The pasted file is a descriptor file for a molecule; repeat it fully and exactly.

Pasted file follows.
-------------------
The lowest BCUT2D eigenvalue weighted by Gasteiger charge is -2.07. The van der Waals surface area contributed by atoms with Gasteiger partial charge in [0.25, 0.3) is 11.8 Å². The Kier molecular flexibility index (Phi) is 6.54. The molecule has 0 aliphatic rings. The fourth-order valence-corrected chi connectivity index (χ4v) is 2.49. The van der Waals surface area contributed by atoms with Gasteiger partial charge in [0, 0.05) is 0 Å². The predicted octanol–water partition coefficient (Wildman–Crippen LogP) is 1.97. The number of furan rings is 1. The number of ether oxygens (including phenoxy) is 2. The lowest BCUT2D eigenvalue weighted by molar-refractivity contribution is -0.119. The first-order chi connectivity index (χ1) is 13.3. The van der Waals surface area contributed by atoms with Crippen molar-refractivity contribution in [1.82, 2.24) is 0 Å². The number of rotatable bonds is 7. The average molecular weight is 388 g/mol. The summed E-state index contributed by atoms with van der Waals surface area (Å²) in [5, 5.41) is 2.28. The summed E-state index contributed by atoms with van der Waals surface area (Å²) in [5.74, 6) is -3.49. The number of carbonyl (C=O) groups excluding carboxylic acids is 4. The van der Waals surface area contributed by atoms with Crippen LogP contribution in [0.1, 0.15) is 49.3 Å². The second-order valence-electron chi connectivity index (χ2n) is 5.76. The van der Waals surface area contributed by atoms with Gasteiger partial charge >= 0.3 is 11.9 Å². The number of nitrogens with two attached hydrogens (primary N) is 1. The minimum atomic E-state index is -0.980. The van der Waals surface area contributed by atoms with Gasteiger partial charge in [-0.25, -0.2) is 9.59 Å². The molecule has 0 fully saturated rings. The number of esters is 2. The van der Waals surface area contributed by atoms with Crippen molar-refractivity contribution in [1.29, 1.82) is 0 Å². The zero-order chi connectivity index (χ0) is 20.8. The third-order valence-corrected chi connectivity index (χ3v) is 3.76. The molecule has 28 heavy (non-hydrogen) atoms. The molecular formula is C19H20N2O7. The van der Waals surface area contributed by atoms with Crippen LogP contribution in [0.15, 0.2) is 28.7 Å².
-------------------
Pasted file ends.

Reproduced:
The lowest BCUT2D eigenvalue weighted by Gasteiger charge is -2.07. The van der Waals surface area contributed by atoms with Gasteiger partial charge in [0.25, 0.3) is 11.8 Å². The Kier molecular flexibility index (Phi) is 6.54. The molecule has 0 aliphatic rings. The fourth-order valence-corrected chi connectivity index (χ4v) is 2.49. The van der Waals surface area contributed by atoms with Gasteiger partial charge in [0, 0.05) is 0 Å². The predicted octanol–water partition coefficient (Wildman–Crippen LogP) is 1.97. The number of furan rings is 1. The number of ether oxygens (including phenoxy) is 2. The lowest BCUT2D eigenvalue weighted by molar-refractivity contribution is -0.119. The first-order chi connectivity index (χ1) is 13.3. The van der Waals surface area contributed by atoms with Crippen molar-refractivity contribution in [1.82, 2.24) is 0 Å². The number of rotatable bonds is 7. The average molecular weight is 388 g/mol. The summed E-state index contributed by atoms with van der Waals surface area (Å²) in [5, 5.41) is 2.28. The summed E-state index contributed by atoms with van der Waals surface area (Å²) in [5.74, 6) is -3.49. The number of carbonyl (C=O) groups excluding carboxylic acids is 4. The van der Waals surface area contributed by atoms with Crippen LogP contribution in [0.1, 0.15) is 49.3 Å². The second-order valence-electron chi connectivity index (χ2n) is 5.76. The van der Waals surface area contributed by atoms with Gasteiger partial charge >= 0.3 is 11.9 Å². The number of nitrogens with two attached hydrogens (primary N) is 1. The minimum atomic E-state index is -0.980. The van der Waals surface area contributed by atoms with Gasteiger partial charge in [-0.25, -0.2) is 9.59 Å². The molecule has 0 fully saturated rings. The number of esters is 2. The van der Waals surface area contributed by atoms with Crippen molar-refractivity contribution in [1.29, 1.82) is 0 Å². The zero-order chi connectivity index (χ0) is 20.8. The third-order valence-corrected chi connectivity index (χ3v) is 3.76. The molecule has 28 heavy (non-hydrogen) atoms. The molecular formula is C19H20N2O7. The van der Waals surface area contributed by atoms with Crippen LogP contribution in [0.15, 0.2) is 28.7 Å².